Amnesty International has launched an online petition demanding the immediate release of RFE/RL freelance correspondent Vladyslav Yesypenko, who has said he has been tortured while in detention in Russian-occupied Crimea since March.
Yesypenko, a dual Russian-Ukrainian citizen who contributes to Crimea.Realities, was detained on March 10 on suspicion of collecting information for Ukrainian intelligence. The father of one daughter had worked in Crimea for five years reporting on the social and environmental situation there before being detained.
Russia has sought to crush dissent in Crimea, including prosecuting journalists and human rights activists, since seizing the Ukrainian peninsula in March 2014.
"An officer of [Russia's Federal Security Service] FSB tortured Vladyslav with an electric shocker, beat and humiliated him. For almost a month, his lawyers were barred from seeing him. [If convicted]," he may face up to 18 years," Amnesty's petition said.
Yesypenko said earlier in court that he was tortured for two days from the moment he was detained until his transfer to a detention center in Crimea's capital, Simferopol.
In mid-July, a Russian-imposed court in Simferopol formally charged Yesypenko with the possession and transport of explosives. He pleaded not guilty.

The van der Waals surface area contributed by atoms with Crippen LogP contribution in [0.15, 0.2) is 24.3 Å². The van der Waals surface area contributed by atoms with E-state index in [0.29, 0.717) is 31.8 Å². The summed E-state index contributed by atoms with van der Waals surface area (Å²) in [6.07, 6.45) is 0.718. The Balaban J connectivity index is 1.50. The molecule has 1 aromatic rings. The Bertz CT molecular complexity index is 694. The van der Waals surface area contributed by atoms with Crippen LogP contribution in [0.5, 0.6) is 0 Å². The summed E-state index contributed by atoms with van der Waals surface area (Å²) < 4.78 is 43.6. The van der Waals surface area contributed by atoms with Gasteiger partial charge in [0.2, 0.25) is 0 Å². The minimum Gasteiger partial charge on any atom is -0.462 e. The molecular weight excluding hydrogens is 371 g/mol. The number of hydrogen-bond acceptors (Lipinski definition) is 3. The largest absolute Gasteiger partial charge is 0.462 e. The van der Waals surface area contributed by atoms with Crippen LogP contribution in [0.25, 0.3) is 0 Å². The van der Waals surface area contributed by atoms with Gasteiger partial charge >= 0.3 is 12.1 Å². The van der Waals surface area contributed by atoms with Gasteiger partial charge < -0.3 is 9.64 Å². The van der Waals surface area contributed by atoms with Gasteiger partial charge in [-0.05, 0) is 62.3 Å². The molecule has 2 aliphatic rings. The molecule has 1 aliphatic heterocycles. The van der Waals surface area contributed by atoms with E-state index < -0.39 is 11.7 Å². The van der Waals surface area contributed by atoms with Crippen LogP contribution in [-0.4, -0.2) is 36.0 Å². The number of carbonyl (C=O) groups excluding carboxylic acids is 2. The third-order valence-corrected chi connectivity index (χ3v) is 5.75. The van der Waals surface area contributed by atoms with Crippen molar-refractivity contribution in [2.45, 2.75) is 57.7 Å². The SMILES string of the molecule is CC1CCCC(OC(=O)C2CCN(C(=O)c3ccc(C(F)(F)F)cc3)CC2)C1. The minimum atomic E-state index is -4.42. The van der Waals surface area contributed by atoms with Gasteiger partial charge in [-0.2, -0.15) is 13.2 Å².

RFE/RL President Jamie Fly has described the case as the latest example of the Kremlin's campaign to target independent media outlets and called it “a mockery of justice.”
Press freedom advocates, including the Committee to Protect Journalists and Reporters Without Borders, along with Ukrainian Foreign Minister Dmytro Kuleba and the U.S. State Department, are among those who have called for Yesypenko’s immediate release in the absence of any evidence of wrongdoing.
In October, Yesypenko appealed to U.S. President Joe Biden and U.S. lawmakers to do more to free more than 100 political prisoners detained by Russia's FSB for their activities in Crimea.
Shortly after Russia illegally annexed Crimea, Moscow began supporting separatists in eastern Ukraine, known as the Donbas, in a conflict in which more than 13,200 people have died since April 2014.